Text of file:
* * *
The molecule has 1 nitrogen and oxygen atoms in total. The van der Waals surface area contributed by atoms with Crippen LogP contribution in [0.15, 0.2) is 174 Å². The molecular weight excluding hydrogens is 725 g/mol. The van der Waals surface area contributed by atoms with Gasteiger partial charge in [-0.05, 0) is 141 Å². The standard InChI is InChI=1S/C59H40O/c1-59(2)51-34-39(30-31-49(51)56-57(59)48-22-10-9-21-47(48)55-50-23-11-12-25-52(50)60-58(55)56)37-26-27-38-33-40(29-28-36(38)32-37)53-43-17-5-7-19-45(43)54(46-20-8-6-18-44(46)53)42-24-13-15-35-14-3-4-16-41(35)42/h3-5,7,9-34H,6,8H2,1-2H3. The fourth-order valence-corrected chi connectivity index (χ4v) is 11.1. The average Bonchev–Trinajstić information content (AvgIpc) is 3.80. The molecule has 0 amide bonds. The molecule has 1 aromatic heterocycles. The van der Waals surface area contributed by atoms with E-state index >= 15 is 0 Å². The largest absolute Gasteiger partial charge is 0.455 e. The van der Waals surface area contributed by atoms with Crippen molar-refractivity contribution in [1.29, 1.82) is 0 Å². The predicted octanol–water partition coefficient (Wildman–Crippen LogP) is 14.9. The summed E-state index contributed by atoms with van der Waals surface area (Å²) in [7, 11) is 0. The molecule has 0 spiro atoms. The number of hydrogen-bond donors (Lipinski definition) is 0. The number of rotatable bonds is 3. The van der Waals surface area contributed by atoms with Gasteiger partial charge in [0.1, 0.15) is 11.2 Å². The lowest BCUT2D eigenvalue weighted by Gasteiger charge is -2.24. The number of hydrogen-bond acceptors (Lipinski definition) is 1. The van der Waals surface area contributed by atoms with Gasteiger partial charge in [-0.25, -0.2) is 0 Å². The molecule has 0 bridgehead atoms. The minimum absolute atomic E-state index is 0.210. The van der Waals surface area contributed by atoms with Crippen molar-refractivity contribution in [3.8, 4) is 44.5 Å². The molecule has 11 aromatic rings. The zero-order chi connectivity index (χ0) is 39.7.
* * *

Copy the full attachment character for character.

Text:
The molecule has 1 nitrogen and oxygen atoms in total. The van der Waals surface area contributed by atoms with Crippen LogP contribution in [0.15, 0.2) is 174 Å². The molecular weight excluding hydrogens is 725 g/mol. The van der Waals surface area contributed by atoms with Gasteiger partial charge in [-0.05, 0) is 141 Å². The standard InChI is InChI=1S/C59H40O/c1-59(2)51-34-39(30-31-49(51)56-57(59)48-22-10-9-21-47(48)55-50-23-11-12-25-52(50)60-58(55)56)37-26-27-38-33-40(29-28-36(38)32-37)53-43-17-5-7-19-45(43)54(46-20-8-6-18-44(46)53)42-24-13-15-35-14-3-4-16-41(35)42/h3-5,7,9-34H,6,8H2,1-2H3. The fourth-order valence-corrected chi connectivity index (χ4v) is 11.1. The average Bonchev–Trinajstić information content (AvgIpc) is 3.80. The molecule has 0 amide bonds. The molecule has 1 aromatic heterocycles. The van der Waals surface area contributed by atoms with E-state index >= 15 is 0 Å². The largest absolute Gasteiger partial charge is 0.455 e. The van der Waals surface area contributed by atoms with Crippen molar-refractivity contribution in [1.29, 1.82) is 0 Å². The predicted octanol–water partition coefficient (Wildman–Crippen LogP) is 14.9. The summed E-state index contributed by atoms with van der Waals surface area (Å²) in [7, 11) is 0. The molecule has 0 spiro atoms. The number of hydrogen-bond donors (Lipinski definition) is 0. The number of rotatable bonds is 3. The van der Waals surface area contributed by atoms with Gasteiger partial charge in [0.1, 0.15) is 11.2 Å². The lowest BCUT2D eigenvalue weighted by Gasteiger charge is -2.24. The number of hydrogen-bond acceptors (Lipinski definition) is 1. The van der Waals surface area contributed by atoms with Gasteiger partial charge in [-0.25, -0.2) is 0 Å². The molecule has 0 bridgehead atoms. The minimum absolute atomic E-state index is 0.210. The van der Waals surface area contributed by atoms with Crippen molar-refractivity contribution in [3.8, 4) is 44.5 Å². The molecule has 11 aromatic rings. The zero-order chi connectivity index (χ0) is 39.7.